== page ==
Purblind: lacking in insight or understanding; obtuse
Suppose you live next door to Bill Gates. Bill likes to play loud music at night. You’re a light sleeper. Should he be forced to turn down the volume?
An efficiency analysis would begin, in principle (though it might not be so easy in practice) by asking how much Bill’s music is worth to him (let’s say we somehow know that the answer is $10,000) and how much your sleep is worth to you (let’s say $25). It is important to realize from the outset that no economist thinks those numbers in any way measure Bill’s subjective enjoyment of his music or your subjective annoyance. Only a crazy person would think such a thing, and I’ve never met anybody who’s that crazy in that particular way. Instead, these numbers primarily reflect the fact that Bill is a whole lot richer than you are. Nevertheless, the economist will surely declare it inefficient to take $10,000 worth of enjoyment from Bill in order to give you $25 worth of sleep. We call that a $9,975 deadweight loss.
The problem with this kind of thinking should be obvious to anyone with the sense God gave a goose. The value of Bill’s enjoyment of loud music and the value of “your” enjoyment of sleep, whatever they may be, are irrelevant because they are incommensurate. They are separate, variably subjective entities. Bill’s enjoyment (at a moment in time) is Bill’s enjoyment. “Your” enjoyment (at a moment in time) is your enjoyment. There is no way to add, subtract, divide, or multiply the value of those two separate, variably subjective things. Therefore, there is no such thing (in this context) as a deadweight loss because there is no such thing as “social welfare” — a summation of the state of individuals’ enjoyment (or utility, as some would have it).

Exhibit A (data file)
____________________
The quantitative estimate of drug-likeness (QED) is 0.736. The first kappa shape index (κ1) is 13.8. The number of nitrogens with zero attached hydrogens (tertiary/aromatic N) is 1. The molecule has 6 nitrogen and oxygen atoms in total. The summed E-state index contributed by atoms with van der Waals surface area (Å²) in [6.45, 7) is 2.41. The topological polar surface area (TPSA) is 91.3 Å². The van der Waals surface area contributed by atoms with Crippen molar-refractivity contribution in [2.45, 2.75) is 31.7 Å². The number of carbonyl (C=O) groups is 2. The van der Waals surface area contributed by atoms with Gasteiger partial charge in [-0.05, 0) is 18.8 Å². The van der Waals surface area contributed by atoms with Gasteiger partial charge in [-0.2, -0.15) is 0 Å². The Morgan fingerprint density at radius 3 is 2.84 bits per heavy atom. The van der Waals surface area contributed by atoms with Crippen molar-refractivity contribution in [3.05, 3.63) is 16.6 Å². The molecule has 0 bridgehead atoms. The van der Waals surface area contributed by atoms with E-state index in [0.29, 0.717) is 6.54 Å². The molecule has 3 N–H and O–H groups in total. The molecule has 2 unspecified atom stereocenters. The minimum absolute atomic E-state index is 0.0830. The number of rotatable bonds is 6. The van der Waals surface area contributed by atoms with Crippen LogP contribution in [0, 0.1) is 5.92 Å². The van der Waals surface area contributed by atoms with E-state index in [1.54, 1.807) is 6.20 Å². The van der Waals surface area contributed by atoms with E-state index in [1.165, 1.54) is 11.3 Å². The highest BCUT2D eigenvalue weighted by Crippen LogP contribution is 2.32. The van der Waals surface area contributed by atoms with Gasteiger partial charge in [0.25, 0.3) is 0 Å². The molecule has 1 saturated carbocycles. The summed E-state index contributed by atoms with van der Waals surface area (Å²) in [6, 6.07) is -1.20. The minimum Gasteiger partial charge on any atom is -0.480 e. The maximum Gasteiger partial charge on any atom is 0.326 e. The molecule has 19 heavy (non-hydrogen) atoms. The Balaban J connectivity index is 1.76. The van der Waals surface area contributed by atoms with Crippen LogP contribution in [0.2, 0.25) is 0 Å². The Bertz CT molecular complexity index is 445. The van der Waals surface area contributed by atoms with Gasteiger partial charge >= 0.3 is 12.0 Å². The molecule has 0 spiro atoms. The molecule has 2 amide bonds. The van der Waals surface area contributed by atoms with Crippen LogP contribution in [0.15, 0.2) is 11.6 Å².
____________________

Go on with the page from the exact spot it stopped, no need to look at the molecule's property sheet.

Take a more realistic example: Should we spend, say, a billion dollars a year to subsidize end-of-life health care for poor people? It would be, I think, a terrible mistake to settle this question without at least asking whether the recipients might prefer that we spend our billion dollars some other way — say by subsidizing their groceries or just giving them cash. If so, the difference in value between what they’re getting and what they could be getting (as measured by the recipients) is a deadweight loss. The bigger that deadweight loss, the more we should reconsider our spending priorities.
Who is “we,” Prof. Landsburg? Do you presume to speak for me, one of the taxpayers who would share in the cost of subsidizing end-of-life health care for poor people? The “recipients” have no right to prefer anything. It is my money you’re talking about, not some pot of “social welfare” that sits in the sky, waiting to be distributed by omniscient economists like you. The deadweight loss, as far as I’m concerned, is whatever you take from me to “give” to others, in your omniscience. I have better things to do with my money, thank you, and whether or not they’re “charitable” (they are, in part), is no business of yours. Who made you the accountant of my soul?
Greed, Cosmic Justice, and Social Welfare
Positive Rights and Cosmic Justice
Utilitarianism, “Liberalism,” and Omniscience
Utilitarianism vs. Liberty
Beware of Libertarian Paternalists
Landsburg Is Half-Right
Negative Rights, Social Norms, and the Constitution
Rights, Liberty, the Golden Rule, and the Legitimate State
The Mind of a Paternalist
Accountants of the Soul
Rawls Meets Bentham
Enough of “Social Welfare”